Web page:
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Seven late-night hosts came together for Climate Night on Wednesday, using their respective shows to raise awareness about climate change.
“You can’t escape,” Jimmy Kimmel said in his monologue. “It’s basically an intervention.”
A veteran late-night producer and writer, Steve Bodow, organized the event to coincide with Climate Week NYC. Kimmel made the case that climate change trumps all other important issues.
Seth Meyers and James Corden worked together on a joint intro across networks. Meyers called the occasion “one night where we put aside our intense, white-hot rivalries and come together to raise awareness for the vast effects the climate is having on our lives and the things we can do to help.”
On “Late Night,” Meyers argued that climate change has made everything a lot weirder.
“Now it’s just normal for friends to show up to dinner in late September looking like they just ran a marathon,” Meyers said. “Pretty soon the traditional Thanksgiving feast is going to be replaced by a clothing-optional backyard barbecue. ‘It’s too hot for turkey, so we’re just doing mashed potato smoothies.’”
On “The Late Late Show,” Corden told viewers not to worry: “We’re not going to hammer you with scary stories, like the fact that this was the hottest summer on record here in the United States, which is true.”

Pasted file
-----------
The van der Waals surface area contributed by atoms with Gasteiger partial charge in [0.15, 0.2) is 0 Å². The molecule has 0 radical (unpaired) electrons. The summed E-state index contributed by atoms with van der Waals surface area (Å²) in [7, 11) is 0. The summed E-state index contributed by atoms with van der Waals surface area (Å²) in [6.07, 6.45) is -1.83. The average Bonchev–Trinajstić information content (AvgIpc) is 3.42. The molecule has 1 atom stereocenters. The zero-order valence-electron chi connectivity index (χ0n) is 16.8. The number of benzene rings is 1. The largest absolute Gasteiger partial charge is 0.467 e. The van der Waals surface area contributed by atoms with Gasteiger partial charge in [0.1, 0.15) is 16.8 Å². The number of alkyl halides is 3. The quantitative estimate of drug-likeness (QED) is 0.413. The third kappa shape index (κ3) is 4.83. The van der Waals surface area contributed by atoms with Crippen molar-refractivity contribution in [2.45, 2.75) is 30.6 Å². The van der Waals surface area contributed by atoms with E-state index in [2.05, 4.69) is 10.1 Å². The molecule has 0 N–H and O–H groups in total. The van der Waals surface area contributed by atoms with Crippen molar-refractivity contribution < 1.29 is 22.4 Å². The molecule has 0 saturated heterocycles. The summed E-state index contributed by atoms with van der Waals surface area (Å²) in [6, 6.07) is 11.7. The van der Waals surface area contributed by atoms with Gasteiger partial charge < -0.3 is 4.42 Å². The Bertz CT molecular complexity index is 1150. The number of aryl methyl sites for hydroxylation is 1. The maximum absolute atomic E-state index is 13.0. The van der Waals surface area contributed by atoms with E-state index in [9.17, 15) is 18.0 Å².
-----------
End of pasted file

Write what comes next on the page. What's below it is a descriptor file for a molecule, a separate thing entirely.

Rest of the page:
Instead, Corden shared inspirational stories of people doing their part to combat climate change and challenged his house-band members to share their own efforts.
On “Full Frontal,” Samantha Bee shined a light on what she called “the number two issue”: sewage and the failure of America’s water infrastructure.
Stephen Colbert pointed to the numbers in his “Late Show” monologue, including a recent survey finding that most Americans do not believe they will be personally affected by global warming.
“Americans treat climate science like soccer: We know it’s out there, and it really matters to the rest of world, but no one can make us care,” Colbert said, adding, “Maybe Ted Lasso could.”
On “The Daily Show,” Trevor Noah explored how climate change affects “unexpected little things” — slowing sea turtle reproduction, dampening the human sex drive and affecting the taste of coffee, wine and beer.
“A lot of weird little effects that when you add them all together ends up being basically everything,” Noah said.
Jimmy Fallon, for his part, left Climate Night jokes to the other hosts. Instead, he brought Dr. Jane Goodall to “The Tonight Show,” where she discussed her call for people around the world to plant new trees.